Now, past the bales of hay that Dad cut and raked and bound, the bales he hasn’t loaded yet into the old hay shed, I squint. All I can see through the windows of the lighthouse is a white streak, like a cloud tied to a string.

“Can’t figure this,” Hawk says, rocking and rocking.

“Can’t figure what?”

Hawk rocks. Keeps his figuring to himself, which drives me just about nuts. “Whoa,” he finally whispers. “Like a circus act. The guy’s wheeling around on a unicycle! Rounder and faster by the minute.”



“The old man?”

“Give me a sec.”

I wait. Across the dark, under the stars, all I see is that puff of cloud being yanked around by a string. The Mister’s hair, it’s got to be.

“You rock any harder, you’ll fall,” I say, because Hawk has stopped reporting again and sometimes it’s just too lousy to get your news secondhand, to not see what you want to see, to be relying on your best friend who is your brother. Sometimes I just can’t stand that what I see best is my own imagination and not what’s out there, in front of me. So that right now I’m seeing with my mind’s eye, and what I’m seeing is a figment of thought, by which I mean I half see, half imagine Hawk spying so hard that he tips and he falls into the crunch of apple trees. I half see and half imagine me scrambling through the window and down the stairs and running and Dad calling after me and Mom crying and two kids out of two kids in the Scholl family needing doctors the Scholls can’t afford. That’s what I see, while Hawk gets to see the actual unicycling Mister.

I catch Hawk’s arm in the hook of my own. I yank him back. He falls flat on the roof and looks up and I lie back and something blinks.

“He knows we’re here,” Hawk whispers, even quieter now. “The Mister.”

“You got proof?” I say, my heart flopping hard.

“He turned off the light. Just this second, now. It was on and now it’s off and that means that he’s seen us.”

“Seen you, maybe. Not seen me.”

“Like you’re not here?” Hawk says. “Like you wouldn’t be the easiest of us to see?”

“Stop it,” I whisper, louder than him. “Just—”

“Mom can’t know, right?” Hawk says. “Mom can’t know, and we’re not telling.”

“You don’t tell, I won’t tell,” I say, and breathe. More trouble is the last thing we Scholls need.

Reading Group Guide

In The Great Upending, Sara Scholl and her brother, Hawk, live with their parents on a family farm among pigs and goats and fabulous chickens, vegetables, and housecats. It’s a happy family, a beautiful place, but there are problems. A drought has set in, money is short, and Sara, who has Marfan syndrome, has been told that her future could depend on her getting medical care that her family cannot afford. Into this world moves an old man, a picture-book artist the children call The Mister, who is renting the family’s renovated silo. The Mister has mysterious troubles all his own, though the children are cautioned against getting involved. Soon the challenges all the characters face merge into a single, life-changing adventure.

Below are some questions you might consider as you read this book.

1. Sometimes, when Sara and Hawk sit outside, they listen to the sounds of their world: “The farm noises up. There are cows in the cow barn, goats in the goat barn, cats in their cuddle, and the old horse Moe, who snorts like a warthog.” What are the sounds of your world? Make a list, then write a poem so that others can hear what you hear.

2. Hawk loves the book Treasure Island so much that he carries parts of it around with him in his head. Name the book that you love best, then write a letter to the author (even if the author is no longer alive) to tell them why.

3. Sara has her own private seed museum. What do the seeds mean to Sara? What is your hobby? Find a way to document that hobby with just four photographs.

4. Sara’s mom can do a lot of things—fix a fence, fight a fire, bake delicious pies. In fact, every member of the Scholl family has special talents. What are they? What do they contribute to the story?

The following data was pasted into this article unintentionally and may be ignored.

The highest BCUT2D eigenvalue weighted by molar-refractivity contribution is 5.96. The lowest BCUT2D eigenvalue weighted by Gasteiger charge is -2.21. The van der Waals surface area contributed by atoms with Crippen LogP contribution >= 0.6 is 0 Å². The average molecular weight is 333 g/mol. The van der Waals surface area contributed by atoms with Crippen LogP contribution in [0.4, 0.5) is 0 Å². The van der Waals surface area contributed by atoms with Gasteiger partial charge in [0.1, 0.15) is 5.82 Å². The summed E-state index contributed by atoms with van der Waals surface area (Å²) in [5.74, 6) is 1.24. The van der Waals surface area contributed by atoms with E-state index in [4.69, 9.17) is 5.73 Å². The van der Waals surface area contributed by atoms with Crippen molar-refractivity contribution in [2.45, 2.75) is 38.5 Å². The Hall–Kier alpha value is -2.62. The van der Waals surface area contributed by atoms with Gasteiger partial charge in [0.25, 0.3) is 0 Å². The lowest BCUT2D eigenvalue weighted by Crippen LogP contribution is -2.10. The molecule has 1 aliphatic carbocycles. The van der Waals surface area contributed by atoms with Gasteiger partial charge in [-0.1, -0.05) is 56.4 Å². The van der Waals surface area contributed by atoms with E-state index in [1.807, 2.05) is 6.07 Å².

5. Mrs. Kalin, who was inspired by Beth’s second-grade teacher, is a very special librarian. In what ways does she make the books she loves come to life? Draw your version of the World’s Best Library—and the world’s best librarian.

6. When you first meet The Mister, what do you believe his story is? How does your impression of him change as the story unfolds?

7. Sara and Hawk have been asked, very clearly, not to interfere with The Mister. Why? Do you think they were wrong to get involved with him? Should they have told their parents what they were up to? How did this choice impact the outcome of the story?

8. The Mister is the creator of famous wordless picture books. Create your own wordless picture book to share with friends and family. Ask each person to tell you the story they believe your wordless picture book tells. In what ways are these stories your pictures inspire similar? In what ways are they different? Are you surprised by any interpretations? What is the power of a story without words?

9. What do you think the red shoes in The Mister’s picture book symbolize?

10. Marfan syndrome is a connective tissue disorder that has affected many famous people. Research the condition to find out more about its symptoms and the studies now being undertaken to help those who are diagnosed with it.

11. The author, Beth Kephart, dedicated this book to a young friend named Becca Weust, who has Marfan syndrome. To whom would you dedicate a poem or story of your own? Write and illustrate that poem or story. Write the dedication.

12. Read this interview with the author, Beth Kephart: What other questions do you have for Beth? Send your best one to, give Beth some time, and she will answer it.

Guide written by the author, Beth Kephart. The Great Upending is A Caitlyn Dlouhy Book, Atheneum Books for Young Readers, Simon & Schuster, March 31, 2020.

This guide has been provided for classroom, library, and reading group use. It may be reproduced in its entirety or excerpted for these purposes.

About The Author

William Sulit

National Book Award finalist Beth Kephart is the critically acclaimed author of nearly two dozen books for both adults and young readers. Her recent, Wild Blues, was named an ALA Youth Editor’s Choice. Her other novels—including Undercover, Small Damages, and One Thing Stolen—have been also featured on numerous best book lists. She is an award-winning lecturer at the University of Pennsylvania where she teaches creative nonfiction and fiction. She lives in Devon, Pennsylvania.

Product Details

  • Publisher: Atheneum/Caitlyn Dlouhy Books (March 30, 2021)
  • Length: 288 pages
  • ISBN13: 9781481491570
  • Ages: 11 - 14

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Awards and Honors

  • Bank Street Best Children's Book of the Year Selection Title

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More books from this author: Beth Kephart